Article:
SMART members positioned for unprecedented opportunity
The time is now for our union. Across all the industries and crafts represented in our union — HVAC installation, railroading, indoor air quality, transit operation, architectural sheet metal, production, sign work, bus operation and beyond — SMART members are positioned for generational growth. Now, we need to seize these opportunities.
Political advocacy pays off for sheet metal workers
Unprecedented investment in the sheet metal industry — much of it due to strong labor standards and incentives included in federal legislation in the U.S. — paired with ongoing core work is creating incredibly high demand. SMART local unions now have the chance to organize and recruit aggressively to meet workforce needs.
SMART Transportation Division on offense
SMART-TD members are on offense against the railroads and their Wall Street-driven Precision Scheduled Railroading scheme for the first time in recent memory. We have seen victories and progress on two-person crew and rail safety legislation in Kansas, Minnesota, Ohio and other states across the country, and we need to keep pushing. More on page 28.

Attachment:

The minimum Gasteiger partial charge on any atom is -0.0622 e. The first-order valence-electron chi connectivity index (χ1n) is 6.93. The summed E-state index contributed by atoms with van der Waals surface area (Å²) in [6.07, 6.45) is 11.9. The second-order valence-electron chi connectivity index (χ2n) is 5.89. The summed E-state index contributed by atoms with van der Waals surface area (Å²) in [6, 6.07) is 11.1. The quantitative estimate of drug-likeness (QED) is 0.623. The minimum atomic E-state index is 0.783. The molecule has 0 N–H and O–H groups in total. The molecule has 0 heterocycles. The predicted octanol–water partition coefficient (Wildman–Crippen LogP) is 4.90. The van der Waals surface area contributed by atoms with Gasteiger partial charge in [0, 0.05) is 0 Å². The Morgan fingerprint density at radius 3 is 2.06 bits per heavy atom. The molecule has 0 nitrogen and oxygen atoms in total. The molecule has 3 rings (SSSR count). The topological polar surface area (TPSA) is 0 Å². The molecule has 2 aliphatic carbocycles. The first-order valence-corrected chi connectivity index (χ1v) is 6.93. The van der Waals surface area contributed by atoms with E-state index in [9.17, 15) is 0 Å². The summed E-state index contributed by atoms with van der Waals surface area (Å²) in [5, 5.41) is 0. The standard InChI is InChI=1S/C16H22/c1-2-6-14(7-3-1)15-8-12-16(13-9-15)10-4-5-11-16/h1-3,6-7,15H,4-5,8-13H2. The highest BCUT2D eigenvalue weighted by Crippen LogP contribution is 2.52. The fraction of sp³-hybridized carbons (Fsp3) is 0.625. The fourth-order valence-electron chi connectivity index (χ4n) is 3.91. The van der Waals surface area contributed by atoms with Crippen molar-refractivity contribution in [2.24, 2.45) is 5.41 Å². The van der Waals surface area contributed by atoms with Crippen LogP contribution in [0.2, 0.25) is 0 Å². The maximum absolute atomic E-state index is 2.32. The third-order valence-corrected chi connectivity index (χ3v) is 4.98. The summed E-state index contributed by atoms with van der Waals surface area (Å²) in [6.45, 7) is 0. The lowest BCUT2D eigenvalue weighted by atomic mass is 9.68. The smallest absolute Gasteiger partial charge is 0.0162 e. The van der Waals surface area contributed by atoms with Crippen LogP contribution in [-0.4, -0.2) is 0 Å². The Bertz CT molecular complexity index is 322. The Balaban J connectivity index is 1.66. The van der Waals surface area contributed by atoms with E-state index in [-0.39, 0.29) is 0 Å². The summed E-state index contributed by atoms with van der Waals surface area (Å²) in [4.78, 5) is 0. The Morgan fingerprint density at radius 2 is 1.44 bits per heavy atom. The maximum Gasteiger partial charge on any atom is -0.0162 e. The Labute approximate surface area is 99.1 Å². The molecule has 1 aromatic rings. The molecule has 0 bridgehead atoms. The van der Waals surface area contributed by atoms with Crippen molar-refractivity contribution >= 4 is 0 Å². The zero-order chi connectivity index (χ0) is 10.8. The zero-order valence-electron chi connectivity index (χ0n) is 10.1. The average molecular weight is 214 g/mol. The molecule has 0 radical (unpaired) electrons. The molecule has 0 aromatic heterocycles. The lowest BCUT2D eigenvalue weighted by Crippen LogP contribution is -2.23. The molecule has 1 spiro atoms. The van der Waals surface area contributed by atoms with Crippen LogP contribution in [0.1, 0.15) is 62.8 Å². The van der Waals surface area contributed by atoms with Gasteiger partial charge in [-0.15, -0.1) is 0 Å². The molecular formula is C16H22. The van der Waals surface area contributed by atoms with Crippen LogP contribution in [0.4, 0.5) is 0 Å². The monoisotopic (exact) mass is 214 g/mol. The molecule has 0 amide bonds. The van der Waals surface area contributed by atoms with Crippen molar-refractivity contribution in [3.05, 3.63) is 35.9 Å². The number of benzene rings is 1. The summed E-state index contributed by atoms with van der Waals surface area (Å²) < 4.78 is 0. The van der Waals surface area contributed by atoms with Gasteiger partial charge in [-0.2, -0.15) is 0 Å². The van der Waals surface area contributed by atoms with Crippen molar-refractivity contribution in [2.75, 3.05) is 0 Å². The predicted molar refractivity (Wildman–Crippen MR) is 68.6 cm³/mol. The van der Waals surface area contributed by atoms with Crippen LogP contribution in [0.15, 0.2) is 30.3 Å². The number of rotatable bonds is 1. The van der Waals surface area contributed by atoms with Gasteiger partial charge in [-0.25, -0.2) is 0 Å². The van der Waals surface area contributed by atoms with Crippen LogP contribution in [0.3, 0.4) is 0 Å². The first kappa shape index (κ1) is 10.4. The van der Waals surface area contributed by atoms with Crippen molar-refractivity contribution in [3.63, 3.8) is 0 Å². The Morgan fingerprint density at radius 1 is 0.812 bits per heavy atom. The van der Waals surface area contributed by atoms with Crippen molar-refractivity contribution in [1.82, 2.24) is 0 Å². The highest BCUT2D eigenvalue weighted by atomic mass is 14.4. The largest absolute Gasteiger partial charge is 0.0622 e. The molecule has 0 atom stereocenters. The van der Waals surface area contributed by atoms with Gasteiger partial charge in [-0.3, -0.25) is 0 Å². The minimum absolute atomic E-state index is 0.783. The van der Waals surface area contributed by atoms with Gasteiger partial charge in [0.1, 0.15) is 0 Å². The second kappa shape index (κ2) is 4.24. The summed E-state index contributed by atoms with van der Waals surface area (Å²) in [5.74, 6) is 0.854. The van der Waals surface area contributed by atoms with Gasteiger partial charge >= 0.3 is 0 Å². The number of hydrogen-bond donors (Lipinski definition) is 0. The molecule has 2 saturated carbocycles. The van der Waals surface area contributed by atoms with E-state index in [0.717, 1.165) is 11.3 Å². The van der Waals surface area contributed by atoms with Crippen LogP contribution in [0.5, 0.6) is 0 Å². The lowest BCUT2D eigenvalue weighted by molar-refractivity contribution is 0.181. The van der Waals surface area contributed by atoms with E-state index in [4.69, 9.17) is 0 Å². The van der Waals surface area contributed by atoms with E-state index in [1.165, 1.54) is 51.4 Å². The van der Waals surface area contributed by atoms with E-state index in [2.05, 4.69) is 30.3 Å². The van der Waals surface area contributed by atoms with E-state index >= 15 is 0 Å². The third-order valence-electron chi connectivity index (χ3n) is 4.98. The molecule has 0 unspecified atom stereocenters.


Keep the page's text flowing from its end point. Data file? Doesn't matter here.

The same goes for the safety and working conditions of our brothers and sisters operating on public transit systems. We have seen far too many shocking, brazen attacks on our members while they are simply doing their jobs, safely transporting passengers from point A to point B. Policymakers and community members alike need to hear our voices and know, beyond a shadow of a doubt, that this cannot stand.
Organize today, win tomorrow
It is a new day for organized labor. Workers are organizing like they haven’t in generations, and 71% of Americans approve of unions: the highest percentage since the 1960s. And yet, the percentage of unionized workers remains too low, and we have seen the consequences in Maryland, Washington, Colorado and beyond. It’s time to strike while the iron is hot.
New SMART General President Michael Coleman has been stepping up for his fellow members since his days as a rank-and-file sheet metal worker in Cleveland. He worked as a foreman shortly after becoming a journeyperson, then decided he wanted to represent his brothers and sisters in the local.
“I realized very early on I wanted to be a leader in the industry,” he said. “I wanted to help represent the membership — that’s what led me into becoming an elected official, just my desire to represent the members.”